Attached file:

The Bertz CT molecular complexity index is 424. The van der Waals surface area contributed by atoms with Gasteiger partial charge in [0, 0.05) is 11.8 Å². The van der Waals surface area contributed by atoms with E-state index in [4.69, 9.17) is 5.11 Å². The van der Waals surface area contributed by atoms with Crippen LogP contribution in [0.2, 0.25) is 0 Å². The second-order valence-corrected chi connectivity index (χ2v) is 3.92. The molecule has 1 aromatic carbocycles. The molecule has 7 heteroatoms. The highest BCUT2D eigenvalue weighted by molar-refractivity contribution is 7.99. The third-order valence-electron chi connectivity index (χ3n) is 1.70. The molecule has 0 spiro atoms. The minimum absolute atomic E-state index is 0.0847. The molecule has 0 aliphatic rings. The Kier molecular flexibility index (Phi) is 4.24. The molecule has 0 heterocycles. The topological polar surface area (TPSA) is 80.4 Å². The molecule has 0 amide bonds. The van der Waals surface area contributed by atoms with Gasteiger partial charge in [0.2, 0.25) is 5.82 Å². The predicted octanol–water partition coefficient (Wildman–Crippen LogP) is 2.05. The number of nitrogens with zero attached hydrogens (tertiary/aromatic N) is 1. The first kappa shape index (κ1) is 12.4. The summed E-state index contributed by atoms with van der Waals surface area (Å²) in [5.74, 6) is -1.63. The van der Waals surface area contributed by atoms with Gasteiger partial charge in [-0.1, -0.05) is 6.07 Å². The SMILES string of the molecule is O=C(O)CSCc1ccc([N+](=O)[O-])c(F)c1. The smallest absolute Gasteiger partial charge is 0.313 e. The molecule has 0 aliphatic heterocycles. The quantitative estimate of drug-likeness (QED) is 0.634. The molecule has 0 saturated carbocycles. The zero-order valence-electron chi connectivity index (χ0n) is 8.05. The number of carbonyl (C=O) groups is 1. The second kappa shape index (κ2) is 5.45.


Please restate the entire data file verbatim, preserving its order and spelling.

The Bertz CT molecular complexity index is 424. The van der Waals surface area contributed by atoms with Gasteiger partial charge in [0, 0.05) is 11.8 Å². The van der Waals surface area contributed by atoms with E-state index in [4.69, 9.17) is 5.11 Å². The van der Waals surface area contributed by atoms with Crippen LogP contribution in [0.2, 0.25) is 0 Å². The second-order valence-corrected chi connectivity index (χ2v) is 3.92. The molecule has 1 aromatic carbocycles. The molecule has 7 heteroatoms. The highest BCUT2D eigenvalue weighted by molar-refractivity contribution is 7.99. The third-order valence-electron chi connectivity index (χ3n) is 1.70. The molecule has 0 spiro atoms. The minimum absolute atomic E-state index is 0.0847. The molecule has 0 aliphatic rings. The Kier molecular flexibility index (Phi) is 4.24. The molecule has 0 heterocycles. The topological polar surface area (TPSA) is 80.4 Å². The molecule has 0 amide bonds. The van der Waals surface area contributed by atoms with Gasteiger partial charge in [0.2, 0.25) is 5.82 Å². The predicted octanol–water partition coefficient (Wildman–Crippen LogP) is 2.05. The number of nitrogens with zero attached hydrogens (tertiary/aromatic N) is 1. The first kappa shape index (κ1) is 12.4. The summed E-state index contributed by atoms with van der Waals surface area (Å²) in [5.74, 6) is -1.63. The van der Waals surface area contributed by atoms with Gasteiger partial charge in [-0.1, -0.05) is 6.07 Å². The SMILES string of the molecule is O=C(O)CSCc1ccc([N+](=O)[O-])c(F)c1. The smallest absolute Gasteiger partial charge is 0.313 e. The molecule has 0 aliphatic heterocycles. The quantitative estimate of drug-likeness (QED) is 0.634. The molecule has 0 saturated carbocycles. The zero-order valence-electron chi connectivity index (χ0n) is 8.05. The number of carbonyl (C=O) groups is 1. The second kappa shape index (κ2) is 5.45.